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I am an Assistant Professor of Sociology at the University of California, Los Angeles. 

My research examines the fluctuating relationships between social identity, ideology, and interpersonal, socio-political action in contexts marked by war and violence. More simply, I study how people classify themselves and others, how these classification practices matter and change in times of war, and how they shape individuals’ behaviors and decision-making about violence. In using qualitative, historical, and experimental methods to craft falsifiable theories about violence, my research spans culture, politics, morality, identities, and conflict.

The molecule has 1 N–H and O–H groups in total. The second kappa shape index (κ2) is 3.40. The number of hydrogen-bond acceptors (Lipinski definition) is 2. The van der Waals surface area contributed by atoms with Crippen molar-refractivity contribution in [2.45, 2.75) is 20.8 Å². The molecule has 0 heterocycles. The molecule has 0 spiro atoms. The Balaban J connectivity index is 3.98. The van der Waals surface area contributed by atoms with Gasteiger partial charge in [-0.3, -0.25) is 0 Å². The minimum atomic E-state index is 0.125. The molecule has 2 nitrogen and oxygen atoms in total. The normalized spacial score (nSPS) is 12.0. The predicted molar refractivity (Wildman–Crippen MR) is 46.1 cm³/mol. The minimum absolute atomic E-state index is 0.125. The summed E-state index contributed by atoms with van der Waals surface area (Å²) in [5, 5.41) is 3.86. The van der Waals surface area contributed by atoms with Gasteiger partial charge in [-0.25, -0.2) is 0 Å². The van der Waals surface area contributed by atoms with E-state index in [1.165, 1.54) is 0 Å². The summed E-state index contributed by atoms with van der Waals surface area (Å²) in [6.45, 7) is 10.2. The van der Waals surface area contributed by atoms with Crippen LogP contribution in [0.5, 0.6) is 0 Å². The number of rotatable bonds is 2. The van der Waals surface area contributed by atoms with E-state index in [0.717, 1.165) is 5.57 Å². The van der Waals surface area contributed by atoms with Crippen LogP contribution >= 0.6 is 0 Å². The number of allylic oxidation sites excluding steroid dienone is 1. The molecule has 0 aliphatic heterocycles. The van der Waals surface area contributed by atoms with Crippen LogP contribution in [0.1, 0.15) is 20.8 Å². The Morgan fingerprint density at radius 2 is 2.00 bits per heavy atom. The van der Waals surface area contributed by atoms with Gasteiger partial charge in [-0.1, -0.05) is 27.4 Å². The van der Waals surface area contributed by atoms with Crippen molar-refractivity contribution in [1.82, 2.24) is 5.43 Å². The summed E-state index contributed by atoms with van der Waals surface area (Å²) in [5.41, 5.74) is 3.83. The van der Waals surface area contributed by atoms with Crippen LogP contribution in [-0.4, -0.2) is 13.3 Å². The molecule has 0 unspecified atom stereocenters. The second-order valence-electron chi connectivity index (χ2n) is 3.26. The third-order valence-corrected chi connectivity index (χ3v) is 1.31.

My book, Sacred Treason: Race, Religion, and The Holocaust in France, is currently under contract with Harvard University Press. Another book, the second Handbook of The Sociology of Morality, co-authored with Shai Dromi and Steve Hitlin, was recently published by Springer. My research has appeared in Political Power & Social Theory; Qualitative Sociology; Sociological Theory; Socius; European Journal of Sociology, and several other journals and edited volumes. I have also published numerous op-Eds and interviews in The Washington Post; New Yorker; LA Times; NY Times, and elsewhere. Prior to my time at UCLA, I worked in various capacities for USAID, United Nations CTED, Montreal Institute for Genocide Studies, and Facing History & Ourselves.

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